Wednesday, 14 November 2012

Inside the Haynes Klingon Manual

Out now, is the new Klingon Bird-of-Prey Haynes Manual. Mine arrived a couple of days ago, and from my first flip through it looks like a really interesting book, a big step up from Enterprises Manual. If you've not got your own copy yet have posted interviews with the writers, Rick Sternbach, and Ben Robinson. Here are a few snipits to tempt you, with some samples pages from Hayne's promo website for the book.

Sternbach, speaking about the technical challenges of looking at Klingon design in detail:
It was a challenge, a fun technical challenge looking into the guts of a ship that you didn’t personally design. Not only was it a fun challenge from the standpoint of it being a ship, but a Klingon ship. I’ve had some experience with things like the Vor’cha, but mostly from the outside. With the Bird-of-Prey, I went crazy designing pieces and parts that nobody had ever seen, including the engine room.
We know what Starfleet equipment looks like. We know what some Klingon hardware looks like based on the things that were built for the Bird-of-Prey interior sets, from other Klingon hardware that’s been developed, especially the weapons. It came down to, how would the Klingons build an engine? How would they build an anti-matter pod? How would they construct a torpedo launcher?

Robinson on his goals for the book:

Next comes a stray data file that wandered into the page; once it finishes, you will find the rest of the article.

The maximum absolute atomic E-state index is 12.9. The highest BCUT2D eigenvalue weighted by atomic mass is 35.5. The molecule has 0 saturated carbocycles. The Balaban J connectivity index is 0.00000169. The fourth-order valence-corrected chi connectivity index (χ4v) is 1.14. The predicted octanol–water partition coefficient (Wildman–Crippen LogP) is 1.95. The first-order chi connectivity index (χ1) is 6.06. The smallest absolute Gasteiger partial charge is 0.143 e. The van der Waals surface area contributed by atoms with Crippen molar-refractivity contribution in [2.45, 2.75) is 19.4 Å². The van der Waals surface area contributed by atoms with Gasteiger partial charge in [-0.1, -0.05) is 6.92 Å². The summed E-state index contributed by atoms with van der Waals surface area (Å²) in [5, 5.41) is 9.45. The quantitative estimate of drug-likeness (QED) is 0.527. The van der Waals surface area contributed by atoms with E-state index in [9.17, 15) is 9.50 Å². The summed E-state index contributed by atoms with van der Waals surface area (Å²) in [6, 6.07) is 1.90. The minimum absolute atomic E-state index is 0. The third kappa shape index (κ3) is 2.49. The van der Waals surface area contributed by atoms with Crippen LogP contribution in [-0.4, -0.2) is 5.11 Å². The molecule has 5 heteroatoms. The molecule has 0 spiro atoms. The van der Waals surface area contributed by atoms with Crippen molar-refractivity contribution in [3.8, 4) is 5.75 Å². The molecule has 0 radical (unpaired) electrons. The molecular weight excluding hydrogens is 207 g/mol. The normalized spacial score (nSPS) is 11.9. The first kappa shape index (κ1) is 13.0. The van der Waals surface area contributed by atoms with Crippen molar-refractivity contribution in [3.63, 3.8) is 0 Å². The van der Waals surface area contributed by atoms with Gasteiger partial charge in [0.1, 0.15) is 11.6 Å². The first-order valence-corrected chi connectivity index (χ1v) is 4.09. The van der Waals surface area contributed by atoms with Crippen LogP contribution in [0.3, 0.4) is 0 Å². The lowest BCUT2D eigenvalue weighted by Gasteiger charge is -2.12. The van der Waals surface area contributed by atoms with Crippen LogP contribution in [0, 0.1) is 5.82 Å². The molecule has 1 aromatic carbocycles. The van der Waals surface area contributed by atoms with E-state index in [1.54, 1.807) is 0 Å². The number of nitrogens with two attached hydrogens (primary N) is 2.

I think the Enterprise book had been very much a canter through these different ships, and nothing like as detailed as I knew some people would have liked it to have been. So I wanted to create a book that had a nice balance between more technical data, but was still a bit more approachable than some of the really tech-heavy publications there have been in the past.

Both authors mentioned the possibility of future projects. It sounds like Robinson is working on the Starship Collection magazine, and has in mind the possibility of turning that into a book:
I think the logical thing to do, and I haven’t even said this to Haynes, would be a Starfleet shipyard. I’m actually working on a collection of small model Star Trek ships. We’re collecting all the different CG models together as reference and then producing die-cast scale-model ships. These ships, like the Akira or… you can get much more obscure, like the Equinox or the Prometheus… they’re a big part of what makes the franchise cool for people, and there’s been remarkably little done about them. So if Haynes come back and say, “That went really well. What do we do next?” I think that’s what I would suggest to them.
The Haynes website also has some wallpapers featuring images from the book, including the centerpiece cutaway diagram. Or if you prefer it without embellishment, the Haynes Books twitter account also posted this version:

Also posted to twitter is this image, used as one of chapter openers. Here we get to see the whole image without the introductory text:

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